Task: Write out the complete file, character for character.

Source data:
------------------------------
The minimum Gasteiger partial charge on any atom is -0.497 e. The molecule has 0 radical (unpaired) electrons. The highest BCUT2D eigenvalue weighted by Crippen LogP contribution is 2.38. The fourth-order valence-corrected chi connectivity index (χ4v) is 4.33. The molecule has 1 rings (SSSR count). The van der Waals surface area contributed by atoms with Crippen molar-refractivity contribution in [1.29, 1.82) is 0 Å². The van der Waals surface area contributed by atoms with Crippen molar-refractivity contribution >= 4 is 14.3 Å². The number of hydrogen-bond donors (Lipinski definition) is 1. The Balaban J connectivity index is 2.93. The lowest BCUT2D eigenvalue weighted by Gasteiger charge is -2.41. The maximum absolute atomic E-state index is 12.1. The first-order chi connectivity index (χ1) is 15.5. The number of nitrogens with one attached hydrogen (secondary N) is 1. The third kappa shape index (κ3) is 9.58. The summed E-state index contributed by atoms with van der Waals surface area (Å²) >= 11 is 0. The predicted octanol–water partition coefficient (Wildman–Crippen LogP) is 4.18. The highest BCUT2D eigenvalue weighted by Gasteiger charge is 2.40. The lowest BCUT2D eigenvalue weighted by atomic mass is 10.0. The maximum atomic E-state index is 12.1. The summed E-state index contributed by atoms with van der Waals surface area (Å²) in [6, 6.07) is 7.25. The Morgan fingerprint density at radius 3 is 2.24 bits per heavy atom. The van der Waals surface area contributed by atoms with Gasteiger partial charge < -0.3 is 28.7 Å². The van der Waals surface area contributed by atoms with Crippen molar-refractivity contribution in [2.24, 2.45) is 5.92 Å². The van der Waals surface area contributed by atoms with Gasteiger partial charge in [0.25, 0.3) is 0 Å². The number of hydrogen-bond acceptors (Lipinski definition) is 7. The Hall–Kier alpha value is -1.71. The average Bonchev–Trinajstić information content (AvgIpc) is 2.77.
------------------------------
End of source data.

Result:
The minimum Gasteiger partial charge on any atom is -0.497 e. The molecule has 0 radical (unpaired) electrons. The highest BCUT2D eigenvalue weighted by Crippen LogP contribution is 2.38. The fourth-order valence-corrected chi connectivity index (χ4v) is 4.33. The molecule has 1 rings (SSSR count). The van der Waals surface area contributed by atoms with Crippen molar-refractivity contribution in [1.29, 1.82) is 0 Å². The van der Waals surface area contributed by atoms with Crippen molar-refractivity contribution >= 4 is 14.3 Å². The number of hydrogen-bond donors (Lipinski definition) is 1. The Balaban J connectivity index is 2.93. The lowest BCUT2D eigenvalue weighted by Gasteiger charge is -2.41. The maximum absolute atomic E-state index is 12.1. The first-order chi connectivity index (χ1) is 15.5. The number of nitrogens with one attached hydrogen (secondary N) is 1. The third kappa shape index (κ3) is 9.58. The summed E-state index contributed by atoms with van der Waals surface area (Å²) >= 11 is 0. The predicted octanol–water partition coefficient (Wildman–Crippen LogP) is 4.18. The highest BCUT2D eigenvalue weighted by Gasteiger charge is 2.40. The lowest BCUT2D eigenvalue weighted by atomic mass is 10.0. The maximum atomic E-state index is 12.1. The summed E-state index contributed by atoms with van der Waals surface area (Å²) in [6, 6.07) is 7.25. The Morgan fingerprint density at radius 3 is 2.24 bits per heavy atom. The van der Waals surface area contributed by atoms with Gasteiger partial charge < -0.3 is 28.7 Å². The van der Waals surface area contributed by atoms with Crippen molar-refractivity contribution in [2.24, 2.45) is 5.92 Å². The van der Waals surface area contributed by atoms with Gasteiger partial charge in [0.25, 0.3) is 0 Å². The number of hydrogen-bond acceptors (Lipinski definition) is 7. The Hall–Kier alpha value is -1.71. The average Bonchev–Trinajstić information content (AvgIpc) is 2.77.